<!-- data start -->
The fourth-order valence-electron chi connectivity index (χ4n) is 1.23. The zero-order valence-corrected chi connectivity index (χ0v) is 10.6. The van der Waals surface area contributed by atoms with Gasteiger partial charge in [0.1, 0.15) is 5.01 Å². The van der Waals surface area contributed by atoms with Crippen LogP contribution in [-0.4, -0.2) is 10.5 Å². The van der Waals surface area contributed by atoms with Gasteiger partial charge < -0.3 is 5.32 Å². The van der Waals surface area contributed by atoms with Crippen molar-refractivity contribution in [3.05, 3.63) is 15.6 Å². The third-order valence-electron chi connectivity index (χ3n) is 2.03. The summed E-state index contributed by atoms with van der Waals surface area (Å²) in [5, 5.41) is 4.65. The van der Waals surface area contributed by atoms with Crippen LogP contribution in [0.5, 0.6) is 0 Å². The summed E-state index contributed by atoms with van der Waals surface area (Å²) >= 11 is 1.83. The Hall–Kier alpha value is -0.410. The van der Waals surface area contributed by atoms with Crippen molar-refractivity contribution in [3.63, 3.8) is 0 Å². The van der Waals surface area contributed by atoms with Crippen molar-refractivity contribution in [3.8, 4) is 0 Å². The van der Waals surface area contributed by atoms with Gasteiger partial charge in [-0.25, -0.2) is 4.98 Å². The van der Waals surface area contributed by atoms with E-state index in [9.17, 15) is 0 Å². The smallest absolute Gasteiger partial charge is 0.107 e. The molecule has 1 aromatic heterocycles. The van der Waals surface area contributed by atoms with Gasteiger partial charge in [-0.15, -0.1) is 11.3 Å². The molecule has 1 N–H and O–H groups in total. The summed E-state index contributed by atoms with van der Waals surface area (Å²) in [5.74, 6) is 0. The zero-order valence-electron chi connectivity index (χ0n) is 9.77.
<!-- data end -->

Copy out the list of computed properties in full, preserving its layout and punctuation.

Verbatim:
The fourth-order valence-electron chi connectivity index (χ4n) is 1.23. The zero-order valence-corrected chi connectivity index (χ0v) is 10.6. The van der Waals surface area contributed by atoms with Gasteiger partial charge in [0.1, 0.15) is 5.01 Å². The van der Waals surface area contributed by atoms with Crippen LogP contribution in [-0.4, -0.2) is 10.5 Å². The van der Waals surface area contributed by atoms with Gasteiger partial charge < -0.3 is 5.32 Å². The van der Waals surface area contributed by atoms with Crippen molar-refractivity contribution in [3.05, 3.63) is 15.6 Å². The third-order valence-electron chi connectivity index (χ3n) is 2.03. The summed E-state index contributed by atoms with van der Waals surface area (Å²) in [5, 5.41) is 4.65. The van der Waals surface area contributed by atoms with Crippen LogP contribution in [0.5, 0.6) is 0 Å². The summed E-state index contributed by atoms with van der Waals surface area (Å²) >= 11 is 1.83. The Hall–Kier alpha value is -0.410. The van der Waals surface area contributed by atoms with Crippen molar-refractivity contribution in [3.63, 3.8) is 0 Å². The van der Waals surface area contributed by atoms with Crippen molar-refractivity contribution in [3.8, 4) is 0 Å². The van der Waals surface area contributed by atoms with Gasteiger partial charge in [-0.25, -0.2) is 4.98 Å². The van der Waals surface area contributed by atoms with E-state index in [9.17, 15) is 0 Å². The smallest absolute Gasteiger partial charge is 0.107 e. The molecule has 1 aromatic heterocycles. The van der Waals surface area contributed by atoms with Gasteiger partial charge in [-0.15, -0.1) is 11.3 Å². The molecule has 1 N–H and O–H groups in total. The summed E-state index contributed by atoms with van der Waals surface area (Å²) in [5.74, 6) is 0. The zero-order valence-electron chi connectivity index (χ0n) is 9.77.